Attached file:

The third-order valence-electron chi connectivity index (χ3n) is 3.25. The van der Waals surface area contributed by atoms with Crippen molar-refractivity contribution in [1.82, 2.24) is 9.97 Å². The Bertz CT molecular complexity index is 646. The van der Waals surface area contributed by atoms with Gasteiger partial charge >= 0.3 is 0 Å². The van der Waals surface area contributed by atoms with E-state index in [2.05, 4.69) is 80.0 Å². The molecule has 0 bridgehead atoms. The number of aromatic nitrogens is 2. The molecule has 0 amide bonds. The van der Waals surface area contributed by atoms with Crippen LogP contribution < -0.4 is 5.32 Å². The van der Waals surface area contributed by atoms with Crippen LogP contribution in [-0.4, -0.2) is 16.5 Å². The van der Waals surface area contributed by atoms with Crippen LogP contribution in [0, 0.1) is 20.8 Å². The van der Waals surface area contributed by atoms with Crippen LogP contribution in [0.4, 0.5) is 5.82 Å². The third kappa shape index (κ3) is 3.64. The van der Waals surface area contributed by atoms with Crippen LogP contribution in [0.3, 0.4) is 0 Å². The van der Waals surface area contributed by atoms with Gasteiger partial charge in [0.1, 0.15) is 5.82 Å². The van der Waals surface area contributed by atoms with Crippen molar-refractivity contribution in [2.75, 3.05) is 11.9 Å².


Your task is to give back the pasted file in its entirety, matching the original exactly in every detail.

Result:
The third-order valence-electron chi connectivity index (χ3n) is 3.25. The van der Waals surface area contributed by atoms with Crippen molar-refractivity contribution in [1.82, 2.24) is 9.97 Å². The Bertz CT molecular complexity index is 646. The van der Waals surface area contributed by atoms with Gasteiger partial charge >= 0.3 is 0 Å². The van der Waals surface area contributed by atoms with E-state index in [2.05, 4.69) is 80.0 Å². The molecule has 0 bridgehead atoms. The number of aromatic nitrogens is 2. The molecule has 0 amide bonds. The van der Waals surface area contributed by atoms with Crippen LogP contribution < -0.4 is 5.32 Å². The van der Waals surface area contributed by atoms with Crippen LogP contribution in [-0.4, -0.2) is 16.5 Å². The van der Waals surface area contributed by atoms with Crippen LogP contribution in [0, 0.1) is 20.8 Å². The van der Waals surface area contributed by atoms with Crippen LogP contribution in [0.4, 0.5) is 5.82 Å². The third kappa shape index (κ3) is 3.64. The van der Waals surface area contributed by atoms with Crippen LogP contribution in [0.3, 0.4) is 0 Å². The van der Waals surface area contributed by atoms with Gasteiger partial charge in [0.1, 0.15) is 5.82 Å². The van der Waals surface area contributed by atoms with Crippen molar-refractivity contribution in [2.75, 3.05) is 11.9 Å².